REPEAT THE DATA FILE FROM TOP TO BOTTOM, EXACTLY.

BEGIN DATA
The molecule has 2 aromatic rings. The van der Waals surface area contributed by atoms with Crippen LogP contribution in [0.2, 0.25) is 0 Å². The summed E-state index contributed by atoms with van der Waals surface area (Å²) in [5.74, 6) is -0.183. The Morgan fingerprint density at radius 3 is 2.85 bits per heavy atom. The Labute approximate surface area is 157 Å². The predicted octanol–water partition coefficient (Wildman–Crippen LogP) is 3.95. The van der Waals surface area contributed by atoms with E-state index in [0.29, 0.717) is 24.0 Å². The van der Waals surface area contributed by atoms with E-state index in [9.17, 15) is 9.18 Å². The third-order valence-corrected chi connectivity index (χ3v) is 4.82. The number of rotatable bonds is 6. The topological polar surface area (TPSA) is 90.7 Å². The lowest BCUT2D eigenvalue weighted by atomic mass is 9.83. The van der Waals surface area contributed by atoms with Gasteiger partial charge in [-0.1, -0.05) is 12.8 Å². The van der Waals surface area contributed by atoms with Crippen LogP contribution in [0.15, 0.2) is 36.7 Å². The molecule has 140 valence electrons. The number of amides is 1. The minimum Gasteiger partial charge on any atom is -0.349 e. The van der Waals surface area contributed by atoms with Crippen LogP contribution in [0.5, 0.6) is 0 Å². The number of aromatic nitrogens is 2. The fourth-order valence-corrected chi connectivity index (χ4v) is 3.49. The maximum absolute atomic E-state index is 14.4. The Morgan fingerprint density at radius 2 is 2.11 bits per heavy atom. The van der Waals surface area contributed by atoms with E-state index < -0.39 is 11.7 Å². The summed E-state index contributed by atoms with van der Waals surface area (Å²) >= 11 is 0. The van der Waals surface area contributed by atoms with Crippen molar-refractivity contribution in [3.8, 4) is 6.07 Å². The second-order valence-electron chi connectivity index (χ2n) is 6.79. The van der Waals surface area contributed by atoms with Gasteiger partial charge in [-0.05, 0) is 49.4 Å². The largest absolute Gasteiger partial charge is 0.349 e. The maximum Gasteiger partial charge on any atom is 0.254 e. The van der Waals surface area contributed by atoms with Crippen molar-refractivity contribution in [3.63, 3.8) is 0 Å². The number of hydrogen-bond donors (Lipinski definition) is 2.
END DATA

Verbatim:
The molecule has 2 aromatic rings. The van der Waals surface area contributed by atoms with Crippen LogP contribution in [0.2, 0.25) is 0 Å². The summed E-state index contributed by atoms with van der Waals surface area (Å²) in [5.74, 6) is -0.183. The Morgan fingerprint density at radius 3 is 2.85 bits per heavy atom. The Labute approximate surface area is 157 Å². The predicted octanol–water partition coefficient (Wildman–Crippen LogP) is 3.95. The van der Waals surface area contributed by atoms with E-state index in [0.29, 0.717) is 24.0 Å². The van der Waals surface area contributed by atoms with E-state index in [9.17, 15) is 9.18 Å². The third-order valence-corrected chi connectivity index (χ3v) is 4.82. The number of rotatable bonds is 6. The topological polar surface area (TPSA) is 90.7 Å². The lowest BCUT2D eigenvalue weighted by atomic mass is 9.83. The van der Waals surface area contributed by atoms with Gasteiger partial charge in [-0.1, -0.05) is 12.8 Å². The van der Waals surface area contributed by atoms with Crippen LogP contribution in [0.15, 0.2) is 36.7 Å². The molecule has 140 valence electrons. The number of amides is 1. The minimum Gasteiger partial charge on any atom is -0.349 e. The van der Waals surface area contributed by atoms with Crippen LogP contribution in [0.5, 0.6) is 0 Å². The number of aromatic nitrogens is 2. The fourth-order valence-corrected chi connectivity index (χ4v) is 3.49. The maximum absolute atomic E-state index is 14.4. The Morgan fingerprint density at radius 2 is 2.11 bits per heavy atom. The van der Waals surface area contributed by atoms with E-state index < -0.39 is 11.7 Å². The summed E-state index contributed by atoms with van der Waals surface area (Å²) >= 11 is 0. The van der Waals surface area contributed by atoms with Crippen molar-refractivity contribution in [3.8, 4) is 6.07 Å². The second-order valence-electron chi connectivity index (χ2n) is 6.79. The van der Waals surface area contributed by atoms with Gasteiger partial charge in [-0.05, 0) is 49.4 Å². The largest absolute Gasteiger partial charge is 0.349 e. The maximum Gasteiger partial charge on any atom is 0.254 e. The van der Waals surface area contributed by atoms with Crippen molar-refractivity contribution in [3.63, 3.8) is 0 Å². The number of hydrogen-bond donors (Lipinski definition) is 2.